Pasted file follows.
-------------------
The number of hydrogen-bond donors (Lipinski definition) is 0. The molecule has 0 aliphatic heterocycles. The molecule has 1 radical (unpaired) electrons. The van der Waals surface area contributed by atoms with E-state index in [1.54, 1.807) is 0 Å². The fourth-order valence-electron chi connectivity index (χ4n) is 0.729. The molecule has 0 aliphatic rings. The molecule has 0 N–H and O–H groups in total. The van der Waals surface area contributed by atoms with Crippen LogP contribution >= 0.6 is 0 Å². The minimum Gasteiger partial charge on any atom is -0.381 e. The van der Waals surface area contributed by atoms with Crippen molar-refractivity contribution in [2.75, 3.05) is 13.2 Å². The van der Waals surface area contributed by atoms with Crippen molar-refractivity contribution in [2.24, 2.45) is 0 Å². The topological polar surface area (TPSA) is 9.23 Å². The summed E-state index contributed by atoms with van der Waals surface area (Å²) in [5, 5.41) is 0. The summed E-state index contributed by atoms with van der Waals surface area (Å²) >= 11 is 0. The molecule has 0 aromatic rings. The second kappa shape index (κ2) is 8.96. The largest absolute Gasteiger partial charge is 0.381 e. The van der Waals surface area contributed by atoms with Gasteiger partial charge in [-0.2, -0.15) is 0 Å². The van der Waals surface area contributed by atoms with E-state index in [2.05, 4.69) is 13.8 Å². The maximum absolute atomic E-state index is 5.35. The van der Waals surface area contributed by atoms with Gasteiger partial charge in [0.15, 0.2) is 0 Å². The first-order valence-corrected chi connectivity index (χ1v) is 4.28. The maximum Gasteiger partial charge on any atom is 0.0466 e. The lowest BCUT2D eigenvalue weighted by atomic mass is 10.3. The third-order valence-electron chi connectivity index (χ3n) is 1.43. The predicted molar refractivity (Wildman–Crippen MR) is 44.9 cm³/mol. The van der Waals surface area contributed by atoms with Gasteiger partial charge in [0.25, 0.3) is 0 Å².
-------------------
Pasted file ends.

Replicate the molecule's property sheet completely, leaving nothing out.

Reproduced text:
The number of hydrogen-bond donors (Lipinski definition) is 0. The molecule has 0 aliphatic heterocycles. The molecule has 1 radical (unpaired) electrons. The van der Waals surface area contributed by atoms with E-state index in [1.54, 1.807) is 0 Å². The fourth-order valence-electron chi connectivity index (χ4n) is 0.729. The molecule has 0 aliphatic rings. The molecule has 0 N–H and O–H groups in total. The van der Waals surface area contributed by atoms with Crippen LogP contribution >= 0.6 is 0 Å². The minimum Gasteiger partial charge on any atom is -0.381 e. The van der Waals surface area contributed by atoms with Crippen molar-refractivity contribution in [2.75, 3.05) is 13.2 Å². The van der Waals surface area contributed by atoms with Crippen molar-refractivity contribution in [2.24, 2.45) is 0 Å². The topological polar surface area (TPSA) is 9.23 Å². The summed E-state index contributed by atoms with van der Waals surface area (Å²) in [5, 5.41) is 0. The summed E-state index contributed by atoms with van der Waals surface area (Å²) >= 11 is 0. The molecule has 0 aromatic rings. The second kappa shape index (κ2) is 8.96. The largest absolute Gasteiger partial charge is 0.381 e. The van der Waals surface area contributed by atoms with Gasteiger partial charge in [-0.2, -0.15) is 0 Å². The van der Waals surface area contributed by atoms with E-state index in [2.05, 4.69) is 13.8 Å². The maximum absolute atomic E-state index is 5.35. The van der Waals surface area contributed by atoms with Gasteiger partial charge in [0.15, 0.2) is 0 Å². The first-order valence-corrected chi connectivity index (χ1v) is 4.28. The maximum Gasteiger partial charge on any atom is 0.0466 e. The lowest BCUT2D eigenvalue weighted by atomic mass is 10.3. The third-order valence-electron chi connectivity index (χ3n) is 1.43. The predicted molar refractivity (Wildman–Crippen MR) is 44.9 cm³/mol. The van der Waals surface area contributed by atoms with Gasteiger partial charge in [0.25, 0.3) is 0 Å².